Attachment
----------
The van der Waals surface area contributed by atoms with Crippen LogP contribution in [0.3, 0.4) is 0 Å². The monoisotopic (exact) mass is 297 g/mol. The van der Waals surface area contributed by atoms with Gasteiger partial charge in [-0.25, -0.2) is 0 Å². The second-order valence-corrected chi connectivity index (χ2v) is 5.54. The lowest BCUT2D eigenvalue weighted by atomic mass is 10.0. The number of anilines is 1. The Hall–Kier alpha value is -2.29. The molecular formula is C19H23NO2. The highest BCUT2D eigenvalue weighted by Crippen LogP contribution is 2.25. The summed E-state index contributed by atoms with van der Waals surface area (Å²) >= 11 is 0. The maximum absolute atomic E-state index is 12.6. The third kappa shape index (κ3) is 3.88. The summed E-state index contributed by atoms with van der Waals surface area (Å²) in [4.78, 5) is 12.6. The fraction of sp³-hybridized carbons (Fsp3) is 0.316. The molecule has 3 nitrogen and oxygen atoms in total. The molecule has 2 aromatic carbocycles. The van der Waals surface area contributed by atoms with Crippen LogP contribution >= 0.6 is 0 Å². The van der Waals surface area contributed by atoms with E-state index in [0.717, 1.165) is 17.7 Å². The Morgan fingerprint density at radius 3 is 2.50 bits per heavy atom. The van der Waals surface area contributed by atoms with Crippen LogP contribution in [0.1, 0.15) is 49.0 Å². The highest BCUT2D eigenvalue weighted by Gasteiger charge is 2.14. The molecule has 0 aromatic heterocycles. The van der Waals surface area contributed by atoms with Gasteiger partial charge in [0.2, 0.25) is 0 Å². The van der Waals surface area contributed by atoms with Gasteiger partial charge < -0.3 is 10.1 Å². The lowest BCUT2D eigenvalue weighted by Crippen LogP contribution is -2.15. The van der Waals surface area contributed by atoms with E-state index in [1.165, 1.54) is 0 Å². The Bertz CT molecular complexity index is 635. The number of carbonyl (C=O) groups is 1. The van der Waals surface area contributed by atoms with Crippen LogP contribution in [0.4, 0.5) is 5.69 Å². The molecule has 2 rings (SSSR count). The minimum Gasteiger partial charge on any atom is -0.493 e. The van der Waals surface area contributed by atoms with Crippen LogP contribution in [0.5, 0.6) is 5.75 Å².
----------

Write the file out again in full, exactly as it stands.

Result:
The van der Waals surface area contributed by atoms with Crippen LogP contribution in [0.3, 0.4) is 0 Å². The monoisotopic (exact) mass is 297 g/mol. The van der Waals surface area contributed by atoms with Gasteiger partial charge in [-0.25, -0.2) is 0 Å². The second-order valence-corrected chi connectivity index (χ2v) is 5.54. The lowest BCUT2D eigenvalue weighted by atomic mass is 10.0. The number of anilines is 1. The Hall–Kier alpha value is -2.29. The molecular formula is C19H23NO2. The highest BCUT2D eigenvalue weighted by Crippen LogP contribution is 2.25. The summed E-state index contributed by atoms with van der Waals surface area (Å²) >= 11 is 0. The maximum absolute atomic E-state index is 12.6. The third kappa shape index (κ3) is 3.88. The summed E-state index contributed by atoms with van der Waals surface area (Å²) in [4.78, 5) is 12.6. The fraction of sp³-hybridized carbons (Fsp3) is 0.316. The molecule has 3 nitrogen and oxygen atoms in total. The molecule has 2 aromatic carbocycles. The van der Waals surface area contributed by atoms with Crippen LogP contribution >= 0.6 is 0 Å². The van der Waals surface area contributed by atoms with E-state index in [0.717, 1.165) is 17.7 Å². The Morgan fingerprint density at radius 3 is 2.50 bits per heavy atom. The van der Waals surface area contributed by atoms with Crippen LogP contribution in [0.1, 0.15) is 49.0 Å². The highest BCUT2D eigenvalue weighted by Gasteiger charge is 2.14. The molecule has 0 aromatic heterocycles. The van der Waals surface area contributed by atoms with Gasteiger partial charge in [0.2, 0.25) is 0 Å². The van der Waals surface area contributed by atoms with Gasteiger partial charge < -0.3 is 10.1 Å². The lowest BCUT2D eigenvalue weighted by Crippen LogP contribution is -2.15. The van der Waals surface area contributed by atoms with E-state index in [1.165, 1.54) is 0 Å². The Bertz CT molecular complexity index is 635. The number of carbonyl (C=O) groups is 1. The van der Waals surface area contributed by atoms with Crippen LogP contribution in [0.4, 0.5) is 5.69 Å². The molecule has 2 rings (SSSR count). The minimum Gasteiger partial charge on any atom is -0.493 e. The van der Waals surface area contributed by atoms with Crippen LogP contribution in [0.5, 0.6) is 5.75 Å².